Second in a series of infographics which demystify the jargon and technical terms associated with the payment by results commissioning model.
The purpose of the new interactive tool is to help commissioners, investors and providers consider whether it might be appropriate to use PbR for a particular service. The tool asks key questions on both the rationale for using PbR and key elements of the contract such as defining and validating outcomes and guarding against common PbR problems such as “creaming and parking” and unintended consequences.
Oxfam and the other agencies are working in very challenging circumstances and won’t receive full payment unless they hit their targets on time. This makes realistic pricing very tricky and raises the key ethical issue of how much risk to pass on to local implementing partners; or, if none, how to ensure their motivation.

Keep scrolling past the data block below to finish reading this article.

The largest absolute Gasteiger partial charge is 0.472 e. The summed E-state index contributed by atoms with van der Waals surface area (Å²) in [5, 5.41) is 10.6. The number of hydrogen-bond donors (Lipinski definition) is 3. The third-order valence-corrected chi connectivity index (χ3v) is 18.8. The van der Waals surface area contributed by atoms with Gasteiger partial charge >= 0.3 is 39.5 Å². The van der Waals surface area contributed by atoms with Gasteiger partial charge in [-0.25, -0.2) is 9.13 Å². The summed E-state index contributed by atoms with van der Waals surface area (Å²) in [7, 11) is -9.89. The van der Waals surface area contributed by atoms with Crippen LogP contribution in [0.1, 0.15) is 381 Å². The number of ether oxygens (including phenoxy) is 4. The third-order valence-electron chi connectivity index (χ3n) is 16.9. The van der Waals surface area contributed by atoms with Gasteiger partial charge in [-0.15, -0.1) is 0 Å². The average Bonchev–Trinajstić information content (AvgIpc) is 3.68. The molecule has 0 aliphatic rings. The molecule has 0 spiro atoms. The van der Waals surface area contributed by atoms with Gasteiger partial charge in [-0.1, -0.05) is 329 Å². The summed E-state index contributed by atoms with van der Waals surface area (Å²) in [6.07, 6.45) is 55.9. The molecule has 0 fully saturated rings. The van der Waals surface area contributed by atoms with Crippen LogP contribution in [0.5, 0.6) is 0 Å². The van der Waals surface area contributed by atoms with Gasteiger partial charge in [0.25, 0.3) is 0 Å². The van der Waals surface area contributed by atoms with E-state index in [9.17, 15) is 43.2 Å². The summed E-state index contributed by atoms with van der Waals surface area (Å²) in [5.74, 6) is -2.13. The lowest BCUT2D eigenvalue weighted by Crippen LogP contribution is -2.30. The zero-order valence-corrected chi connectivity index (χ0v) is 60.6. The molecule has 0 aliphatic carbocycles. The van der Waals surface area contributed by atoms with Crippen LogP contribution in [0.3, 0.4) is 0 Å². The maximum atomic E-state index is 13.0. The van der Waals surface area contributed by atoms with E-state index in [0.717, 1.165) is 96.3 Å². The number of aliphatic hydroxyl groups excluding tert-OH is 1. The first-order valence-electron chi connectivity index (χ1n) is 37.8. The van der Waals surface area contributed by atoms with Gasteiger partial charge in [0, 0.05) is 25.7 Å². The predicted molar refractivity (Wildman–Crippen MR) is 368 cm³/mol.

The issue of providers “gaming” PbR contracts is a hot issue in the literature. Commentators take different views with some stating that it is only rational and efficient for providers to focus on the outcomes incentivised by PbR payments to the best of their ability while others describe similar behaviour as “gaming.”
Designing PbR contracts can be a tricky business with plenty of examples in the literature of commissioners and providers wishing they had never signed on the dotted line. In addition to getting the outcomes and payment incentives right, two issues are particularly critical: the overall length of the contract and the he delay until, and interval between, incentive payments.